In a world filled with information overload and digital noise from every direction, She Remembered Caterpillars is a tranquil puzzle game that will test your brainpower while still soothing the soul.

In the game, released earlier this year on PC, you control different little fungal dudes, trying to get them onto white landing pads where they can take off and helicopter up to the next level like colorful spores lifted up by a momentary breeze. But a number of rules make this more complicated than it might otherwise seem. Primary colors can only cross over matching caterpillar bridges while at the same time needing to be a different color to pass between upright posts along the way.

Advertisement

As a result, solving each level requires combining different spores to create secondary colors and try to scramble the game’s underlying logic. For example, a red spore won’t be able to pass over a blue bridge, but it can combine with a blue spore to create a purple one, effectively letting some units transport others so that everyone can get where they need to go to reach the next level.

Developed by Jumpsuit Entertainment and published by Ysbryd Games, the project began with artist Daniel Goffin and programmer David Priemer trying to play with the use of color and the way different layers interact with one another in Unity. “The core mechanic emerged when I was messing around with the physics of Unity 3D while working on a platforming game, letting colored blocks pass through similar colored walls by using collision layers,” said Priemer. “At some point I thought that it would be cool to let objects of a secondary color—like purple—go through multiple types of walls, based on the logics of color theory.”

Advertisement

The game was also made with accessibility in mind, however. Each color also has a corresponding shape, meaning the game can also be played in black and white. “We have tested this during development and we are proud that Able Gamers have also confirmed I,” said the game’s artist, Daniel Leander Goffin, who’s written previously about designing with that in mind.

There are additional mechanics, like certain creatures that can make make a spore colorless, or special switches that will create a snail bridge when stepped on, but everything remains an elegant extension of the original idea of a maze predicated on color-based binaries. “For most levels I started by creating smaller sections of puzzles containing the main idea or twist,” said Priemer.

What’s especially interesting about She Remembered Caterpillars’ puzzles is how they combine space and logic in such a simple way. After learning the basic and intuitive color rules, it’s simply a matter of deciphering a route that will allow the spores to get to their destinations without anyone being left behind. Situated somewhere between the physical obstacles in a game like Inside and the abstract theory guiding puzzles in Jonathan Blow’s The Witness, She Remembered Caterpillars feels like a 2D Rubik’s Cube that’s equal parts logic and muscle memory.

Sketches of the prototyping process for some of the game’s puzzles.

At one point I printed out a screenshot of a particularly difficult level and took it with me on a bus ride downtown, sketching possible paths and trying to record the steps, molding a solution in real time. Priemer said he developed his own personal notation in the same vein while trying to design the game’s puzzles. “Levels are represented as a layout of connected platforms, not bothering about the specific fields a character could actually stand on,” he said.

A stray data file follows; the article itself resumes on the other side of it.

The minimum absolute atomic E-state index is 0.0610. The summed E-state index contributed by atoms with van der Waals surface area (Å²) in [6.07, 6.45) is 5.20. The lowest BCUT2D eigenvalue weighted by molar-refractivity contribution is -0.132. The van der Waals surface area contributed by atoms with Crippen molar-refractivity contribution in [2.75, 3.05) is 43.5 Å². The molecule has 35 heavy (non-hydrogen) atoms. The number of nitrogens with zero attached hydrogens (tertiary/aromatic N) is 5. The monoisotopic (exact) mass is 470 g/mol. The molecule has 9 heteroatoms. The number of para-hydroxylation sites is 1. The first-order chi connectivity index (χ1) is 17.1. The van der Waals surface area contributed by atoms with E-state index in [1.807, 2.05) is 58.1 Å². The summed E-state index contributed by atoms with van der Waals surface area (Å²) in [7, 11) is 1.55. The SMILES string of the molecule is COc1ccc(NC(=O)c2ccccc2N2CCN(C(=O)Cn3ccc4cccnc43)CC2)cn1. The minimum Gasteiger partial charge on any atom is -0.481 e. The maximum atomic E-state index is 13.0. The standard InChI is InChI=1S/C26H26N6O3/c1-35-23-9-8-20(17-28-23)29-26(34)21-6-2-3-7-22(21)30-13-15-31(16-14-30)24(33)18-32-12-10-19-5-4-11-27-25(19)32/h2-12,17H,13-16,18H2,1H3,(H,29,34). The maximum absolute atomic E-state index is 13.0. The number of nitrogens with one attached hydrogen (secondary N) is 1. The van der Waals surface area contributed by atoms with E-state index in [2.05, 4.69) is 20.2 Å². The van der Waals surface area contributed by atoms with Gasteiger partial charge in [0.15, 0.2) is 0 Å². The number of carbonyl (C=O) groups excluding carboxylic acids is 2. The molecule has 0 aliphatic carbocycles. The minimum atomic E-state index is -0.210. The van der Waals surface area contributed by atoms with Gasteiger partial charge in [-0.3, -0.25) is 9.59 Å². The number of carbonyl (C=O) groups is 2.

“Theses platforms are represented as big circles, connected either by a straight line (bridge), line with a dash (gate) or a wavy line (snail bridge). Some of the sketches contain very detailed information about puzzles (sometimes even a step by step solution) while some don’t even include all gameplay elements (in order to allow for faster sketching).”

In this respect, the game layers on itself in a way that’s similar to the conceit which originally spawned it. There are the invisible collisions blocking different colors or allowing them to pass, but then also the invisible paths based on color theoru connecting each platform and spore, and a wordless language that’s woven throughout them. The effect is that when you finally solve a puzzle, it feels infinitely natural, like it had been there all along, just waiting for someone to stumble upon it. I’m not very good at puzzle games, but in She Remembered Caterpillars that didn’t really matter. In a way, the solutions seemed to discover themselves.

It’s this naturalistic feeling pervasive in the game which elevates its mechanics and puzzles beyond their mathematics. A loose narrative stitches each level to the one before it with brief bits of dialogue alluding to something taking place in a world outside of, or beyond, the one you’re playing in. Written by Cassandra Khaw, the story, in which two people talk to one another about the past and future, life and death, is the product of real life tragedy. During the course of making the game, Khaw’s father died. From there the original plot was scrapped and something new and more intimate arose.

“A thing I figured out early while navigating my own grief was that it is never manifests the same way,” said Cassandra. “Two people might lose their fathers to a heart attack, or their sisters to Stage IV pancreatic cancer, but how they process it, how they move through those initial months—it is never, ever the same.”

It’s this final layer to the game that makes it feel so poignant and personal; not just a puzzle game but a memoir of sorts. Helped along by the equal parts eerie and whimsical soundtrack composed by Thomas Hoehl, She Remembered Caterpillars offers an experience not unlike waking up trying to re-establish the boundaries between dreams and the person dreaming them.